Afghanistan: It’s Even Worse Than You Thought
The buckets-full of leaked documents on the war in Afghanistan have elicited three responses, all misguided.
The first is that the classified papers tell us nothing we did not already know, namely that the NATO mission has long been a mess. This assertion devalues their real value — giving the war an official stamp of failure, which can no longer be dismissed as merely the opinion of naysayers or the weak-kneed.
The second is that the papers are old, covering a period ending in December 2009. The Obama administration has emphasized this, to imply that things have improved since. In fact, they are much worse, as we shall see.
The third is to overplay Pakistan’s con game: taking arms and money from the U.S. to take on the Taliban but, in fact, nurturing them as its proxy. This North American narrative has been highlighted by The New York Times. But the British paper The Guardian concluded, rightly, that the documents do not conclusively prove one way or the other what Pakistan is up to. We can be sure that it is up to what everyone else is up to: looking out for its own long-term interests, especially given that it has suffered the spillover of two wars (Soviet: 1980-88 and NATO: 2001 to date).
The most pertinent point for Canadians is that the situation in Afghanistan today is far grimmer than painted in the leaked papers.
Obama’s military surge of 30,000 additional troops has not stopped the Taliban from controlling more territory. They are using more roadside bombs and hitting more NATO convoys and bases, even in Kabul. They are organizing more suicide bombing missions and assassinations.
The NATO offensive in Marjah also failed to root the Taliban out of that key district in opium-producing Helmand province. The area remains ungovernable, “a bleeding ulcer,” as the dear departed Gen. Stanley McChrystal called it.
The much-touted offensive in Kandahar, designed to bring the entire Taliban-dominated south under NATO/Afghan control, was set for spring, then June, then July. It won’t begin this month, either, as the fasting month of Ramadan starts mid-August.
It may not begin until October, if it all, the locals having revolted against the prospect of another American-led war. So much for the Afghans wanting us to liberate them from the Taliban, whom many now consider the lesser of two evils.
The Kandahar mission — no longer referred to as a military offensive but rather as an “operation,” or “the reshaping of the climate” — is being transformed into a civilian “nation-building” project, to deliver a “government in a box.”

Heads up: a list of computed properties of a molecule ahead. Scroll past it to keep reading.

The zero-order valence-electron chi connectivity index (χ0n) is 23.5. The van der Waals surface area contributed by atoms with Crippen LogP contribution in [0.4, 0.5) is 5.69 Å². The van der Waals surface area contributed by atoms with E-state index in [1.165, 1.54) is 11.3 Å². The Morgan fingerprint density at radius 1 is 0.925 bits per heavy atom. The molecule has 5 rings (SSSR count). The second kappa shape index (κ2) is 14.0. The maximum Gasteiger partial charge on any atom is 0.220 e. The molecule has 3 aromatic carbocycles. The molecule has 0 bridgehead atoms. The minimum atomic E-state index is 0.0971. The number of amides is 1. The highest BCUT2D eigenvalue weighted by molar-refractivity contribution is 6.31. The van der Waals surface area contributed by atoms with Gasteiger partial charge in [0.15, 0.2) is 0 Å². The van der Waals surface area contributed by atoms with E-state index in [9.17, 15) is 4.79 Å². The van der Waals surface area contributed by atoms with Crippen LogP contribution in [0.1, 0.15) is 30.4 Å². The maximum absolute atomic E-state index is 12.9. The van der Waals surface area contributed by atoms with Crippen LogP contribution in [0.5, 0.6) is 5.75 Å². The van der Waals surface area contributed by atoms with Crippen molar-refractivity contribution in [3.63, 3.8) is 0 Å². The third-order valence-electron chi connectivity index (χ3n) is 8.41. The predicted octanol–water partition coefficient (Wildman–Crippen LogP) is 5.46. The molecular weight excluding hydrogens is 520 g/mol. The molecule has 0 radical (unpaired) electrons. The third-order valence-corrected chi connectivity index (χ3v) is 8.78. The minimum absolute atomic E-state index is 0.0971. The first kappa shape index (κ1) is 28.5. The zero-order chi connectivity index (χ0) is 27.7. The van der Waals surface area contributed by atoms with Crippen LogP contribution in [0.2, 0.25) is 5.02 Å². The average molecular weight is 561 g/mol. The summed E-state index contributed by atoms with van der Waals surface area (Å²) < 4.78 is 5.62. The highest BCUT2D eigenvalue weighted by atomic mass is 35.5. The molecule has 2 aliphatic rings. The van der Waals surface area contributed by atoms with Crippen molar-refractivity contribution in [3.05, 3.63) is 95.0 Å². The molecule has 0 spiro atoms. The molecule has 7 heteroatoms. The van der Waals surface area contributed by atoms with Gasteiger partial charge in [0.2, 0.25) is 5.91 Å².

A good thing — if it can be done.
Mindful of the fallout of killing Afghan civilians, the Americans have curbed aerial and land bombardments as well as night raids. But they have increased drone attacks in Pakistan, killing civilians, mostly among Pashtuns, who straddle both sides of the border and share each other’s grief.
The training of Afghan security forces is not going well, either. It’s central to Obama’s pullout plan starting in July 2011. The forces were expanded too quickly and are said to be incompetent and corrupt.
Obama’s military surge was designed not so much to defeat the Taliban — they can’t be without a massive NATO commitment that is not forthcoming — but rather to weaken them enough to force them to the negotiating table. But the strategy has been rendered useless with the military offensive stalled.
Peace talks with the Taliban are sputtering along without direction. Hamid Karzai is holding his own negotiations, as is the UN special representative, both with a wink and a nod from the Americans, who can’t bring themselves to talk directly to the Taliban.
The Americans also do not like the Karzai- and UN-led campaign to remove 137 Taliban 1eaders from a UN blacklist dating back to 1999.
Nor does Washington support his idea of releasing those among the 15,000 Afghan prisoners who have not been charged with any crime.
Karzai, for years highly critical of Pakistan, is busy dealing with it. He even fired his interior minister and intelligence chief, who were wary of Pakistan and close to NATO. This is seen as Karzai giving up on NATO — the Americans, in particular — and preparing his own post-2011 parachute.
Canada, the U.K. and others are preparing to bail out as well, leaving the Americans hedging on their July 2011 exit date.
Obama has put a lid on public squabbling in his administration. But that doesn’t mean the differences among his senior advisers are resolved.
Joe Biden and Karl Eikenberry, the former American general in Afghanistan and now U.S. envoy to Kabul, were skeptical about the surge, while Hilary Clinton and Robert Gates were gung-ho.
All four were fed up with Karzai. So was Richard Holbrooke, special envoy to Af-Pak, and also Gen. Jim Jones, national security adviser in the White House. They had decided to work around Karzai, only to discover that they couldn’t, so they are all back to dealing with the former American puppet turned critic.
All of which makes for depressing reading and leaves one with one overall conclusion: The sooner NATO leaves, the better.
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